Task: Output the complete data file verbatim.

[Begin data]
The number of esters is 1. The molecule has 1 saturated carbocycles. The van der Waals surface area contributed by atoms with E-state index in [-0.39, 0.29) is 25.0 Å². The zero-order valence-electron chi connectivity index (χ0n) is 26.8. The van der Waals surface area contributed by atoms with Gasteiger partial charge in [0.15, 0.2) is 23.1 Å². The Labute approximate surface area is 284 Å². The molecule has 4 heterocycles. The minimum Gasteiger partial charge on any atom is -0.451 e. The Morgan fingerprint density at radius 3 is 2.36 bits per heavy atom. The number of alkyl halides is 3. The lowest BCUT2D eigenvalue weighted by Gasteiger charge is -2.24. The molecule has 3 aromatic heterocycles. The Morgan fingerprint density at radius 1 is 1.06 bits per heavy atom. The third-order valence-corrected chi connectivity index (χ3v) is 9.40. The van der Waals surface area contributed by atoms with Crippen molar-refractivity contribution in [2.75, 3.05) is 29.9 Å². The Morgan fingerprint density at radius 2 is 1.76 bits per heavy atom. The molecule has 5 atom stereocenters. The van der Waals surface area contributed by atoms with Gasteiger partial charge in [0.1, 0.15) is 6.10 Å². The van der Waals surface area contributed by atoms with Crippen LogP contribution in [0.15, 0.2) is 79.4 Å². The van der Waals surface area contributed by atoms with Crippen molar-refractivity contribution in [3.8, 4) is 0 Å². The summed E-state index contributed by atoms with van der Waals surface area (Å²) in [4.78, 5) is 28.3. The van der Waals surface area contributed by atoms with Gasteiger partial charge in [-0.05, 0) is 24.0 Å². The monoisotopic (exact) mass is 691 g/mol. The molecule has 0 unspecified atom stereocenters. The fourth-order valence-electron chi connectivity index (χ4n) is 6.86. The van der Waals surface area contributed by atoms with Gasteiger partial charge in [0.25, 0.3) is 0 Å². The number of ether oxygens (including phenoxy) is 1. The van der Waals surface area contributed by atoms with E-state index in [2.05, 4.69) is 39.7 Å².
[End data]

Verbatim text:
The number of esters is 1. The molecule has 1 saturated carbocycles. The van der Waals surface area contributed by atoms with E-state index in [-0.39, 0.29) is 25.0 Å². The zero-order valence-electron chi connectivity index (χ0n) is 26.8. The van der Waals surface area contributed by atoms with Gasteiger partial charge in [0.15, 0.2) is 23.1 Å². The Labute approximate surface area is 284 Å². The molecule has 4 heterocycles. The minimum Gasteiger partial charge on any atom is -0.451 e. The Morgan fingerprint density at radius 3 is 2.36 bits per heavy atom. The number of alkyl halides is 3. The lowest BCUT2D eigenvalue weighted by Gasteiger charge is -2.24. The molecule has 3 aromatic heterocycles. The Morgan fingerprint density at radius 1 is 1.06 bits per heavy atom. The third-order valence-corrected chi connectivity index (χ3v) is 9.40. The van der Waals surface area contributed by atoms with Crippen molar-refractivity contribution in [2.75, 3.05) is 29.9 Å². The Morgan fingerprint density at radius 2 is 1.76 bits per heavy atom. The molecule has 5 atom stereocenters. The van der Waals surface area contributed by atoms with Gasteiger partial charge in [0.1, 0.15) is 6.10 Å². The van der Waals surface area contributed by atoms with Crippen LogP contribution in [0.15, 0.2) is 79.4 Å². The van der Waals surface area contributed by atoms with Crippen molar-refractivity contribution in [3.8, 4) is 0 Å². The summed E-state index contributed by atoms with van der Waals surface area (Å²) in [4.78, 5) is 28.3. The van der Waals surface area contributed by atoms with Gasteiger partial charge in [-0.05, 0) is 24.0 Å². The monoisotopic (exact) mass is 691 g/mol. The molecule has 0 unspecified atom stereocenters. The fourth-order valence-electron chi connectivity index (χ4n) is 6.86. The van der Waals surface area contributed by atoms with Gasteiger partial charge in [0.25, 0.3) is 0 Å². The number of ether oxygens (including phenoxy) is 1. The van der Waals surface area contributed by atoms with E-state index in [2.05, 4.69) is 39.7 Å².